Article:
GWAS Focusing on Viral Load Control

The first GWAS focusing on HIV-related outcomes was published in 2007 for the Euro-CHAVI cohort (Fellay et al., 2007). This international consortium assessed genetic association with stable plasma RNA viral load during the asymptomatic stage of HIV infection for 486 European HIV-infected individuals (Figure 1). The exploration of 550,000 tagSNPs revealed only two independent signals respecting the genome-wide significance threshold (Figure 2): rs2395029 (P = 9.36 × 10−12) and rs9264942 (P = 3.77 × 10−9). Both polymorphisms are located in the highly polymorphic chromosome 6 HLA region: rs2395029 is located in the HCP5 gene and is in near complete LD with the previously known HLA-B*5701 HIV-1 protective allele; and rs9264942 is located 35 kb upstream HLA-C. For both associations, causal variants were sought and functional exploration was undertaken (see below).

FIGURE 1
www.frontiersin.org

Figure 1. Summary of GWAS design focusing on viral load control. The histogram presents the number of subjects and red circles display the number of SNPs covered by the genotyping arrays. Two red circles are symbolized for one cohort when individuals were genotyped using two sets of arrays. Individual ancestry is color-coded: blue for European, orange for African, and green for Hispanic. The pattern of each cylinder illustrates the phenotype of interest: plain color for plasma RNA, vertical stripes for cellular DNA, solid diamonds for HIV controllers, and diagonal stripes for HIV progressors.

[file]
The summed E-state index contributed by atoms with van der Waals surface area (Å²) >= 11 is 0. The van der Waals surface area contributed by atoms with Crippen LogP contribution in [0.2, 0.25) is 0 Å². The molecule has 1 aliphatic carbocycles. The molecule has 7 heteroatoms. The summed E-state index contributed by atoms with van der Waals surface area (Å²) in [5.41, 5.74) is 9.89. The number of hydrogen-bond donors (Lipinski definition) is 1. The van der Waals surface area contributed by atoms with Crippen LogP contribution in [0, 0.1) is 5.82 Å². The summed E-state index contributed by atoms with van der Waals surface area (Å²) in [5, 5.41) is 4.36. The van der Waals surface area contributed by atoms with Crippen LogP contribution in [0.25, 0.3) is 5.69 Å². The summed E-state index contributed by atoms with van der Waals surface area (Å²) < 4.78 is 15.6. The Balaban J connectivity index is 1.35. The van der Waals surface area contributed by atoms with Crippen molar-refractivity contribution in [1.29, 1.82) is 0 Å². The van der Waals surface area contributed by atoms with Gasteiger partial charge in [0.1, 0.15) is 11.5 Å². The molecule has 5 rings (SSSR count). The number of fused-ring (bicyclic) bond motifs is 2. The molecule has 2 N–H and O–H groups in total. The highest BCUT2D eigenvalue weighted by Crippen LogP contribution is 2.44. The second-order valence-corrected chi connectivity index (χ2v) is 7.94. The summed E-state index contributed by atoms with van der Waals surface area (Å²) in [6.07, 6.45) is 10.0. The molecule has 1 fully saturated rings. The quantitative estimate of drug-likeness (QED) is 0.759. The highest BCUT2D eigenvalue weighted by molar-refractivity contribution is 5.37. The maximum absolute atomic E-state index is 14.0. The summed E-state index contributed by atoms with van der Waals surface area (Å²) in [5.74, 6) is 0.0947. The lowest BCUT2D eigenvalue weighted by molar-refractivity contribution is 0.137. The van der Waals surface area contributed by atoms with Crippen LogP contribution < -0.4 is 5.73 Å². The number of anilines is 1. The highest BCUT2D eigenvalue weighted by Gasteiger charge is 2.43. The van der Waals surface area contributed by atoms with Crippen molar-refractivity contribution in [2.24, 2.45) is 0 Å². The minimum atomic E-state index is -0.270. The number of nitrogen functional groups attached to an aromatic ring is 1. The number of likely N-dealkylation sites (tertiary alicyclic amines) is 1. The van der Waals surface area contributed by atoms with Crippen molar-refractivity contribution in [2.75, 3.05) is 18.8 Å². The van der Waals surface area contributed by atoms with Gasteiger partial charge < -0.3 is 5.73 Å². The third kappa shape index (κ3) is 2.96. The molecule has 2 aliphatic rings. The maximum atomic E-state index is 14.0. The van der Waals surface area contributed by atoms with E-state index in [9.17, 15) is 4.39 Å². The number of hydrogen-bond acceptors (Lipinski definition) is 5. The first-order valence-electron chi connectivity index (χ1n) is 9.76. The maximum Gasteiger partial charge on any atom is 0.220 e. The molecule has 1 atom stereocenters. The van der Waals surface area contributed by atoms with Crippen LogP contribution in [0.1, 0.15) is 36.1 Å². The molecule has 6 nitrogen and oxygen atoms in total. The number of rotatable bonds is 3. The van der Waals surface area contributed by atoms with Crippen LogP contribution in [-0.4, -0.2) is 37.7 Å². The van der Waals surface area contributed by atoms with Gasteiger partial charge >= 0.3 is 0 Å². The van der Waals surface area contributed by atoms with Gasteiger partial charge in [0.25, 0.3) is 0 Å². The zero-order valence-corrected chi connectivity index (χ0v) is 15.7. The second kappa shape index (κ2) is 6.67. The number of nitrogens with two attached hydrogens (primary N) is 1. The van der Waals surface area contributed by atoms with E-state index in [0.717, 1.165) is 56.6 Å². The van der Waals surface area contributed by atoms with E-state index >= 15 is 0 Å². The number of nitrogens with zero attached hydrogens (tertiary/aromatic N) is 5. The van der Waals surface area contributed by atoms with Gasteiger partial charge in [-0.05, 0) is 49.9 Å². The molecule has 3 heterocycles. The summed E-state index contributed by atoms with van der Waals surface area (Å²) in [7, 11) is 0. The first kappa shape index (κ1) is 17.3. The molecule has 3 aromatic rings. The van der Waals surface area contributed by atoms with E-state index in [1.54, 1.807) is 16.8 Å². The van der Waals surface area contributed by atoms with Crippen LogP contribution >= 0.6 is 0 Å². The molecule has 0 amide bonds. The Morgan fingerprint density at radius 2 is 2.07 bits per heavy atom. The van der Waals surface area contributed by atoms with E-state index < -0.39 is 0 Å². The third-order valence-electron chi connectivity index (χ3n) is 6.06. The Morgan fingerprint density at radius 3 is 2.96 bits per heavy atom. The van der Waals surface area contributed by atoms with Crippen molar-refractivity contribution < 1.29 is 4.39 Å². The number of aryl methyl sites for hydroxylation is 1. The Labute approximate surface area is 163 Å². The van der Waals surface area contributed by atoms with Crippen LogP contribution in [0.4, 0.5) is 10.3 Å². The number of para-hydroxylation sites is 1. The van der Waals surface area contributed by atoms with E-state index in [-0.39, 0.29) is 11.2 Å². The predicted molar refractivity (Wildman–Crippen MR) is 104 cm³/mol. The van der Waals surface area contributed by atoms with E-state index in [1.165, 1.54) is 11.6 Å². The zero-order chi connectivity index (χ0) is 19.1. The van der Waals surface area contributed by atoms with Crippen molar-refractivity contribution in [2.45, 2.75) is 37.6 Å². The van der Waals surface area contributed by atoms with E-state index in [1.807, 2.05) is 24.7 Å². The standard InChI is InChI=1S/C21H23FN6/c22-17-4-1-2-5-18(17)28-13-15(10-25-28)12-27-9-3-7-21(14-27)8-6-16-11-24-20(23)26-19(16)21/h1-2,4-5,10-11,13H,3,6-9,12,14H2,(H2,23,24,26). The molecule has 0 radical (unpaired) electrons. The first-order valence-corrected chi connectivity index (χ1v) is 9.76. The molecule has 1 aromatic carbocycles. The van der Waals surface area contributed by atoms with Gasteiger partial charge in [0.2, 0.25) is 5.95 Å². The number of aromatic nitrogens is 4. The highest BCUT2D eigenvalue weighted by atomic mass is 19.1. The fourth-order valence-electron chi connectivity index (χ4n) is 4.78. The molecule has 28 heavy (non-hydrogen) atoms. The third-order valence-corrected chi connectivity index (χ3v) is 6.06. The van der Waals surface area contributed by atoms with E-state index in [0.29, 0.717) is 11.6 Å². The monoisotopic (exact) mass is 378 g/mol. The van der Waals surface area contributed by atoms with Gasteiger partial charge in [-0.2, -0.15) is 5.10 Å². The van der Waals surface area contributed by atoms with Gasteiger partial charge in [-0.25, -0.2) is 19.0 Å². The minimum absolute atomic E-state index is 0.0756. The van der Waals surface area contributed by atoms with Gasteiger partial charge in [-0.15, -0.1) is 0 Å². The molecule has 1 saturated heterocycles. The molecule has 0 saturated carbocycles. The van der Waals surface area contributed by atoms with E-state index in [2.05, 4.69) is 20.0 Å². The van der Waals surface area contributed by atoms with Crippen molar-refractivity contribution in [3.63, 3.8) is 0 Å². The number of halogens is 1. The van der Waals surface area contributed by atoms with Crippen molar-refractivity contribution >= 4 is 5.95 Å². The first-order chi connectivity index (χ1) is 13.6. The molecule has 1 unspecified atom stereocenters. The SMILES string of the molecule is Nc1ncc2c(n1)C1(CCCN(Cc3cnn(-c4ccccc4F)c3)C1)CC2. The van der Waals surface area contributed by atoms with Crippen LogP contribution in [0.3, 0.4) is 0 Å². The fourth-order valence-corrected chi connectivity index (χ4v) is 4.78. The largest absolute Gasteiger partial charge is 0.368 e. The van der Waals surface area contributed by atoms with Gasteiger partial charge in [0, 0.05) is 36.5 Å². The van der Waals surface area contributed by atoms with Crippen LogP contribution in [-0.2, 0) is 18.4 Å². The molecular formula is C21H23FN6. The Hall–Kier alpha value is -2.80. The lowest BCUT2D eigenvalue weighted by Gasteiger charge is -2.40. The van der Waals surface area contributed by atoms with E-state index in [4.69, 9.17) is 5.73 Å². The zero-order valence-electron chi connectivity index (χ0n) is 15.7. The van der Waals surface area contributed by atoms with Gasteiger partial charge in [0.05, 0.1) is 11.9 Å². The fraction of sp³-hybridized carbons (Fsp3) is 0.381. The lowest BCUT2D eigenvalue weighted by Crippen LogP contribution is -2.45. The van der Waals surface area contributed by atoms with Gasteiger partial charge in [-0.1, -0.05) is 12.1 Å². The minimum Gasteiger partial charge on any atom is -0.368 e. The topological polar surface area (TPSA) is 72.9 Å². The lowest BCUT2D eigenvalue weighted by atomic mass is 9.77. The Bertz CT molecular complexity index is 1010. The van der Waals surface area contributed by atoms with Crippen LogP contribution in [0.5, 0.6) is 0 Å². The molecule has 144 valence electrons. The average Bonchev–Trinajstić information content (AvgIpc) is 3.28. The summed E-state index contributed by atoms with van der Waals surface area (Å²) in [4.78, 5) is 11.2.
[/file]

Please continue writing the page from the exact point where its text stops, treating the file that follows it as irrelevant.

FIGURE 2
www.frontiersin.org

Figure 2. Summary of the GWAS results associated with AIDS progression and/or viral load control. In this karyotype, the statistical significance of the GWAS hits is color-coded: red for genome-wide significant loci and blue for candidate loci that did not reach genome-wide significance but were considered noteworthy by the authors of the study.